Scripting help for calculator project


Hey guys,

I’m stuck on the early stages of scripting for the calculator project. I got so far as to change the display on the calculator to whatever number is clicked, but I can’t figure out how to store that info in a variable to access later.

My code is below. #display is the display field on the calculator, .number is the class of buttons which are numbered. The code works in terms of changing the number on the display, but I don’t know how to store that change (aka number) for later use. Any help would be greatly appreciated, I can’t seem to figure this one out. Thanks! -Erik

const display = document.body.querySelector(’#display’);
document.querySelectorAll(’.number’).forEach(item =>
item.addEventListener(‘click’, function(e) {
display.textContent =;


Hey Erik,

You could potentially store it in an array which means you could keep pushing all the input to it until it’s ready to be calculated.


Hi Erik,
An alternative to using an array would be to simply multiply your current value by 10, then add what was clicked.
For example, consider the following function:

let displayValue = 0;
const clickNum = num => displayValue = displayValue * 10 + num;

Calling clickNum with a number 0-9 will add that digit to the end of displayValue, like so:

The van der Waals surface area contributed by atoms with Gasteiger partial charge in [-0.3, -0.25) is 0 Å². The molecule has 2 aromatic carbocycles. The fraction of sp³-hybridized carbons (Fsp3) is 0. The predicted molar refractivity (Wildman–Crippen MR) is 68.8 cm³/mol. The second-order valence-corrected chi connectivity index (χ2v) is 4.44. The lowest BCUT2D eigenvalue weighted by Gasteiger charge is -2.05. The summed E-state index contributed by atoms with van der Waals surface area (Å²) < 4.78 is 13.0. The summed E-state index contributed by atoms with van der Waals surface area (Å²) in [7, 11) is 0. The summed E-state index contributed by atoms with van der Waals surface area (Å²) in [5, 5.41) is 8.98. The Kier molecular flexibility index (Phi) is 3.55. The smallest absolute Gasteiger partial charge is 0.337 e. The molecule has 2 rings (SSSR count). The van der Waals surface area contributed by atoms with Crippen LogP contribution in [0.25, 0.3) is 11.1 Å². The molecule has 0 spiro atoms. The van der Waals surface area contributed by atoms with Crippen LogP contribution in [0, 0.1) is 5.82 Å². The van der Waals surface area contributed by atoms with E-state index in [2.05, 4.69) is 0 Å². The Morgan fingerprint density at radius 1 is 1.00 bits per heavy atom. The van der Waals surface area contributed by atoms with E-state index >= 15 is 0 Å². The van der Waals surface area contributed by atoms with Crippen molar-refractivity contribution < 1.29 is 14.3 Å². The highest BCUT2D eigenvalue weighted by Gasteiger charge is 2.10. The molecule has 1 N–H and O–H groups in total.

clickNum(1); // displayValue = 1
clickNum(2); // displayValue = 12
clickNum(0); // displayValue = 120
clickNum(5); // displayValue = 1205
clickNum(5); // displayValue = 12055

Resetting would then be as simple as setting displayValue to 0.

Applying this to what you currently have would like something like this:

const display = document.querySelector('#display');
let displayValue = 0;

// clickNum function here

document.querySelectorAll('.number').forEach(num => {
  num.addEventListener('click', e => {
    // call clickNum
    // set the texContent of your display element to the value stored in displayValue

I’ll let you fill in the blanks :wink:


Thank you guys! The array definitely works and is what I was initially going for, but it looks like the displayValue idea will greatly simplify my code. It’s nice to learn tricks like this.